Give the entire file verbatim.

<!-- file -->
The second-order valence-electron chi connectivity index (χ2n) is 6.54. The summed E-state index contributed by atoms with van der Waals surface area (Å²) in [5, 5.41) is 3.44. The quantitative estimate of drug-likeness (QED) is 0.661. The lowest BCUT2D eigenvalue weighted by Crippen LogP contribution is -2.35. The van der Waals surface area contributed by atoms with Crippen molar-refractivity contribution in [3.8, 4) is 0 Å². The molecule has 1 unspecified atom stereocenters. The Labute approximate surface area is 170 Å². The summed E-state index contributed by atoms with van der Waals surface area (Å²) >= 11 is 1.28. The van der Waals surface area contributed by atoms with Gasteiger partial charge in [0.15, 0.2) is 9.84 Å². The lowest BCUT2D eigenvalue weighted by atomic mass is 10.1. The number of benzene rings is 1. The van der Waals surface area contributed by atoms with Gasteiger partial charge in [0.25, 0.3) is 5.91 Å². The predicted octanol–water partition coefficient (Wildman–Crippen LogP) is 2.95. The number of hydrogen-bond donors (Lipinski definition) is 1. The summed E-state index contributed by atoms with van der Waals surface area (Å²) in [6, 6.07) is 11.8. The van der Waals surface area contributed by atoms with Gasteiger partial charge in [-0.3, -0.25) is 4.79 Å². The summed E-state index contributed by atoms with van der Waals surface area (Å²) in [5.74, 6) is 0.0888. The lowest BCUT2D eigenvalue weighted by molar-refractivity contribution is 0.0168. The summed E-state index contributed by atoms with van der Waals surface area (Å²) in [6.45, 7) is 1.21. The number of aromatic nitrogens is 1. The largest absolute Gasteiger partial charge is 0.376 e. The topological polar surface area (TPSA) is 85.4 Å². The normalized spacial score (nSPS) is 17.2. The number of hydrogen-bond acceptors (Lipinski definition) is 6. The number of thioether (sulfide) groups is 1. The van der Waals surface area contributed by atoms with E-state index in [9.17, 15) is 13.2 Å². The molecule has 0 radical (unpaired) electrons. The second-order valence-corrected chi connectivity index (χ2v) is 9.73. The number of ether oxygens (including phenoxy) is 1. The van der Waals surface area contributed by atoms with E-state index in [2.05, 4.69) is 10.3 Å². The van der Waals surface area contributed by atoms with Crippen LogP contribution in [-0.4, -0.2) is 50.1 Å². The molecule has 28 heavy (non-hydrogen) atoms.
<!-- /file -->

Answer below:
The second-order valence-electron chi connectivity index (χ2n) is 6.54. The summed E-state index contributed by atoms with van der Waals surface area (Å²) in [5, 5.41) is 3.44. The quantitative estimate of drug-likeness (QED) is 0.661. The lowest BCUT2D eigenvalue weighted by Crippen LogP contribution is -2.35. The van der Waals surface area contributed by atoms with Crippen molar-refractivity contribution in [3.8, 4) is 0 Å². The molecule has 1 unspecified atom stereocenters. The Labute approximate surface area is 170 Å². The summed E-state index contributed by atoms with van der Waals surface area (Å²) >= 11 is 1.28. The van der Waals surface area contributed by atoms with Gasteiger partial charge in [0.15, 0.2) is 9.84 Å². The lowest BCUT2D eigenvalue weighted by atomic mass is 10.1. The number of benzene rings is 1. The van der Waals surface area contributed by atoms with Gasteiger partial charge in [0.25, 0.3) is 5.91 Å². The predicted octanol–water partition coefficient (Wildman–Crippen LogP) is 2.95. The number of hydrogen-bond donors (Lipinski definition) is 1. The summed E-state index contributed by atoms with van der Waals surface area (Å²) in [6, 6.07) is 11.8. The van der Waals surface area contributed by atoms with Gasteiger partial charge in [-0.3, -0.25) is 4.79 Å². The summed E-state index contributed by atoms with van der Waals surface area (Å²) in [5.74, 6) is 0.0888. The lowest BCUT2D eigenvalue weighted by molar-refractivity contribution is 0.0168. The summed E-state index contributed by atoms with van der Waals surface area (Å²) in [6.45, 7) is 1.21. The number of aromatic nitrogens is 1. The largest absolute Gasteiger partial charge is 0.376 e. The topological polar surface area (TPSA) is 85.4 Å². The normalized spacial score (nSPS) is 17.2. The number of hydrogen-bond acceptors (Lipinski definition) is 6. The number of thioether (sulfide) groups is 1. The van der Waals surface area contributed by atoms with E-state index in [9.17, 15) is 13.2 Å². The molecule has 0 radical (unpaired) electrons. The second-order valence-corrected chi connectivity index (χ2v) is 9.73. The number of ether oxygens (including phenoxy) is 1. The van der Waals surface area contributed by atoms with E-state index in [2.05, 4.69) is 10.3 Å². The van der Waals surface area contributed by atoms with Crippen LogP contribution in [-0.4, -0.2) is 50.1 Å². The molecule has 28 heavy (non-hydrogen) atoms.